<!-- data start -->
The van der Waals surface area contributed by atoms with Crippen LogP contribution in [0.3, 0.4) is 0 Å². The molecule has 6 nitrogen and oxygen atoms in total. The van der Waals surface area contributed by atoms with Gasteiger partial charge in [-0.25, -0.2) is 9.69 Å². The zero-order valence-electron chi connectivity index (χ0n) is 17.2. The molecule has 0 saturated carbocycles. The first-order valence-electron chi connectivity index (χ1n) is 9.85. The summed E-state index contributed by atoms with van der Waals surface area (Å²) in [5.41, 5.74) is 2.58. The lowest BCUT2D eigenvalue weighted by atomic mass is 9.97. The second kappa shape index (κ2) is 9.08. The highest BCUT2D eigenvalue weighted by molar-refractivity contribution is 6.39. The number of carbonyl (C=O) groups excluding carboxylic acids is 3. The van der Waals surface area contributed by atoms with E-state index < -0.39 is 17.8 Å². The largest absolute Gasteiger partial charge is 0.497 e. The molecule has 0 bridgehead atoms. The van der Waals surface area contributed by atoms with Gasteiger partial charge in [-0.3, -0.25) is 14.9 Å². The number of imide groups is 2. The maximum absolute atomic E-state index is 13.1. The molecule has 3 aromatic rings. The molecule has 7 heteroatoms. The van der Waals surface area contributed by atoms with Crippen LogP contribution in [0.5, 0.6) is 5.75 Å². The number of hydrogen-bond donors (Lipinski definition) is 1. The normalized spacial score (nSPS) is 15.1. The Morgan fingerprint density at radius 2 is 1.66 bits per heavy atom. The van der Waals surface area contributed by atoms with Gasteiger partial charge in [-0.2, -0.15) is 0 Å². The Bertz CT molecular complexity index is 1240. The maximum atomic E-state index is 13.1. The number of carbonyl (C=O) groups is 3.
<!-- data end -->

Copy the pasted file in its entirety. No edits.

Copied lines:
The van der Waals surface area contributed by atoms with Crippen LogP contribution in [0.3, 0.4) is 0 Å². The molecule has 6 nitrogen and oxygen atoms in total. The van der Waals surface area contributed by atoms with Gasteiger partial charge in [-0.25, -0.2) is 9.69 Å². The zero-order valence-electron chi connectivity index (χ0n) is 17.2. The molecule has 0 saturated carbocycles. The first-order valence-electron chi connectivity index (χ1n) is 9.85. The summed E-state index contributed by atoms with van der Waals surface area (Å²) in [5.41, 5.74) is 2.58. The lowest BCUT2D eigenvalue weighted by atomic mass is 9.97. The second kappa shape index (κ2) is 9.08. The highest BCUT2D eigenvalue weighted by molar-refractivity contribution is 6.39. The number of carbonyl (C=O) groups excluding carboxylic acids is 3. The van der Waals surface area contributed by atoms with E-state index < -0.39 is 17.8 Å². The largest absolute Gasteiger partial charge is 0.497 e. The molecule has 0 bridgehead atoms. The van der Waals surface area contributed by atoms with Gasteiger partial charge in [-0.3, -0.25) is 14.9 Å². The number of imide groups is 2. The maximum absolute atomic E-state index is 13.1. The molecule has 3 aromatic rings. The molecule has 7 heteroatoms. The van der Waals surface area contributed by atoms with Crippen LogP contribution in [0.5, 0.6) is 5.75 Å². The number of hydrogen-bond donors (Lipinski definition) is 1. The normalized spacial score (nSPS) is 15.1. The Morgan fingerprint density at radius 2 is 1.66 bits per heavy atom. The van der Waals surface area contributed by atoms with Gasteiger partial charge in [-0.2, -0.15) is 0 Å². The Bertz CT molecular complexity index is 1240. The maximum atomic E-state index is 13.1. The number of carbonyl (C=O) groups is 3.